Reading Covers, Tossing Books

There may come a time in your life when you wish your eyebrows were denser and more prominent,  even more agile. I speak with foreknowledge – I had an intense desire to raise one over-arching, Nietzchean eyebrow a few days ago over a comment at lunch. My American friend was a few minutes late to our meeting, and he commented that he was surprised that I was so punctual, being Mexican. Since it is apparently not cool to be too hung-up about political correctness, I kept quiet and wished stale sushi upon him.

As it turns out, there is little statistical data on punctuality – most of it is anecdotal. A brief survey, however, reveals that opinions are fairly stable – Germans and Japanese are punctual, Latin Americans aren’t, etc. My own personal experience pointed overwhelmingly in this same direction. So why the facial exertion?

The obvious answer is that no-one wants to be treated as the average of whatever intersection of social groups they belong to. We are Individuals, chants the crowd. Our personalities are a result of our personal history and choices (as this one paper would argue regarding punctuality), not  statistics. We are entitled to Personalized Attention.

No arguments there. But treating each person as a uniquely special snowflake does not mean you won’t have preconceptions about her. At the very “best”, she will be the average of all the people that you know about.

What I’m referring to is called Bayesian inference (another good example is here): the idea that we use our prior information in order to gauge how likely something is to happen, and update this probability with new information. In the case of my American friend, he didn’t know anything about my punctuality, so he went with with what knowledge he did have. He knew I was Mexican, had heard about the average Mexican always being late, and made a rough estimate of how likely I was to be like this stereotype. The result: I was more likely to be late than not.

I’m not saying that he actually went through the calculations consciously – it seems that this kind of reasoning is even hard-wired into the brain. But even if he turned out to be wrong in this particular case, the calculation was the right one to make. These preconceptions work like any other estimated probability: the odds for winning the lottery do not change after you lose or win – we call it a bad gamble because the ex-ante probability of “getting it right” is ridiculously low.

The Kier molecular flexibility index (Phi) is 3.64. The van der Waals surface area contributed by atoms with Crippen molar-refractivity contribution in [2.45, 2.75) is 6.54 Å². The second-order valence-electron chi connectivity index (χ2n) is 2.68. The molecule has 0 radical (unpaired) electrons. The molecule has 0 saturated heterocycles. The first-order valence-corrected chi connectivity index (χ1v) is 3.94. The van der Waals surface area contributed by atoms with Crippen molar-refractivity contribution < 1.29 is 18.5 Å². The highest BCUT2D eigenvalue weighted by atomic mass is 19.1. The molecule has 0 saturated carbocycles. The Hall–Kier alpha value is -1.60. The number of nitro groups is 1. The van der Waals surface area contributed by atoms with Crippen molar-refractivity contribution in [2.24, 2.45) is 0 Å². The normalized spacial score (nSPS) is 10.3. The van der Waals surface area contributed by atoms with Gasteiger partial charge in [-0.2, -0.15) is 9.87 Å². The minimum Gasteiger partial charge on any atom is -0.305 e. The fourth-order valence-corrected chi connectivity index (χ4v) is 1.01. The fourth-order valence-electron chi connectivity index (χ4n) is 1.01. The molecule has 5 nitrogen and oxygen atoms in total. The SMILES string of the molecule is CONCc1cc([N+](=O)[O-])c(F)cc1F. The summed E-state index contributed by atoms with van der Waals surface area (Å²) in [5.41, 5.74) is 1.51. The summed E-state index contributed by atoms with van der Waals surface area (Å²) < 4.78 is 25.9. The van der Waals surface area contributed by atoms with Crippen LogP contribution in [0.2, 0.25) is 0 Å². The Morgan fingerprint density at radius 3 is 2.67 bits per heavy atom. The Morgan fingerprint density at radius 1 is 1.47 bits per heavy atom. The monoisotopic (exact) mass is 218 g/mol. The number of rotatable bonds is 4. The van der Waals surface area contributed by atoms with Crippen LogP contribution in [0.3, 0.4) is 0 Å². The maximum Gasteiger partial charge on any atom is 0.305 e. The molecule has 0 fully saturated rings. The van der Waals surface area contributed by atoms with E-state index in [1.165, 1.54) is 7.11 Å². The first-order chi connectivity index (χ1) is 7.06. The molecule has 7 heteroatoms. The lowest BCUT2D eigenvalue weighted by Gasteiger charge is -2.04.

Asking people to ignore all their prior knowledge in evaluating each new person is not only unrealistic – it is also enormously wasteful. It is tantamount to requiring that no-one learn anything, or at least that they do their best to avoid using what they’ve learned before. Surely we can achieve an accepting, “plural” society without imposing this kind of inefficiency.

A better way to tackle the issue is to recognize the source and trustworthiness of our priors, which amounts basically to taking anecdotal evidence with a fistful of salt. That means that your “I have a German friend who is late all the time” argument has to be discarded. It also means that you’ll have to accept the better established facts that you don’t like – the Irish do drink a lot more than people from other countries, and you can’t achieve anything you want through hard work, regardless of your talent.

Of equal importance is realizing that each new person you meet is likely to deviate somewhat from your expectations, just like you will probably deviate from theirs. The most useful stereotypes are those that describe a very tight distribution, with little variance around the mean (that is, as close to a universal fact as possible) – as is the case with the notion that people have less energy as they age. Even in these cases, however, it is unlikely that the person you meet is exactly what you would expect.

Despite all the talk about being free of prejudice, having preconceived notions about people we don’t yet know is not an impediment to learning more about them – it is rather a direct consequence of how we learn. Instead, it is our mistakes in evaluating this prior knowledge and our poor reasoning that generates bigotry. Ultimately, it is not prejudice that we should be raising our eyebrows at – only dumb prejudice.

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2 comments

  1. Sandra

    I think there´s a difference between prejudice and stereotypes… stereotypes are based in existing and often measurable characteristics of a certain group… they can even be useful tools to deal with the complexity of the world,(and they´re fun)… prejudices tend to be more abstract, most of the time based in personal beliefs and frequently they carry a moral judgement… So I would say it is not stereotypes that we should be raising our eyebrows at – only perjudice… dumb prejudice.

  2. Daniel Silveyra

    Thanks S.,

    Its a good idea to distinguish between the terms prejudice, pre-conception and stereotypes, which I use more or less interchangeably and can get quite messy.

    What I mean by…

    Prejudice: Literally a prior judgment over a person, situation, etc. It has very negative connotations but these are precisely what I’m arguing against.

    Preconception: The “clean” version of the above. That’s why I use it the most.

    Stereotype: A culturally engendered preconception. Formally, “a commonly held public belief about specific social groups, or types of individuals”

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